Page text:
The best of Dustin Hoffman

The most Methodic of Method actors, Dustin Hoffman has a small oeuvre compared to Robert De Niro, Meryl Streep, and Gene Hackman. “You have to be willing to be ugly,” he bragged in a promo interview for the release of Little Big Man (not listed below because I haven’t watched it since high school). The classic verbal fencing with Sydney Pollack in Tootsie (1982), in which Pollack’s agent accuses Hoffman’s Michael Dorsey of letting a commercial go overtime because he thought it “illogical” for a tomato to sit down, probably happened in real life many times. You can argue that with The Graduate‘s Benjamin he and Mike Nichols and Buck Henry created the quietly hysterical male Jewish stereotype on which careers like David Schwimmer have depended.

Like Denzel Washington, Hoffman excels at being feral. In Straight Time, his least seen great performance, Hoffman plays Max Dembo, an ex-con still looking for trouble. Aided by a galaxy of excellent character actors like M. Emmett Walsh, Gary Busey, Harry Dean Stanton, and Theresa Russell, he is mean and taut and unreachable. He’s settled into Beloved Curmudgeon status, though maybe he’s got an elderly Ratzo Rizzo in him.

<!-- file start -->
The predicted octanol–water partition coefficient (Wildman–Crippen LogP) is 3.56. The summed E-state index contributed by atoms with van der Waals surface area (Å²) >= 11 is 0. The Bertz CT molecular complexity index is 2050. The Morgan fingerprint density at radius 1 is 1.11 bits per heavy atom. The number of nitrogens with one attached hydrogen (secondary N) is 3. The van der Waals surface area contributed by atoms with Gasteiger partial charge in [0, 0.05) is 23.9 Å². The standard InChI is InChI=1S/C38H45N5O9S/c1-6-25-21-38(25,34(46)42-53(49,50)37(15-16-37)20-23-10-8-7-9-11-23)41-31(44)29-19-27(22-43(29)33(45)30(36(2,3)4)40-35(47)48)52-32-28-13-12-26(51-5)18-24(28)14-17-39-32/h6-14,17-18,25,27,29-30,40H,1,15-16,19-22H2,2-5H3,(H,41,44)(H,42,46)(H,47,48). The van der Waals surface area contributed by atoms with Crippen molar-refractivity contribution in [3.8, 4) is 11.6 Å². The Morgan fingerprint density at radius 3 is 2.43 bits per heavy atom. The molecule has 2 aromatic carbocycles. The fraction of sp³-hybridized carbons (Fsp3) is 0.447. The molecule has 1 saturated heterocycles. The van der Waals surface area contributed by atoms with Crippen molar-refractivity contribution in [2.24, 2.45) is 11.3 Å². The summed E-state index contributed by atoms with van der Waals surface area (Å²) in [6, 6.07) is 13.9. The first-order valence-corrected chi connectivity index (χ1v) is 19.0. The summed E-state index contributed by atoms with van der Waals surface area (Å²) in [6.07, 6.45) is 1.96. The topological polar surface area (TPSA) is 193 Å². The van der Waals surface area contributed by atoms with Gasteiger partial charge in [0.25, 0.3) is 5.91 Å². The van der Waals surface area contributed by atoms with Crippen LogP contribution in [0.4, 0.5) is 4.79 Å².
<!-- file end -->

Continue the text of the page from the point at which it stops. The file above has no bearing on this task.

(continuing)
1. Tootsie
2. Straight Time
3.
The Graduate
4. Midnight Cowboy
5. Papillon
6. I Heart Huckabees
7. Kramer vs. Kramer
8. All the President’s Men
9. Death of a Salesman
10. Wag the Dog

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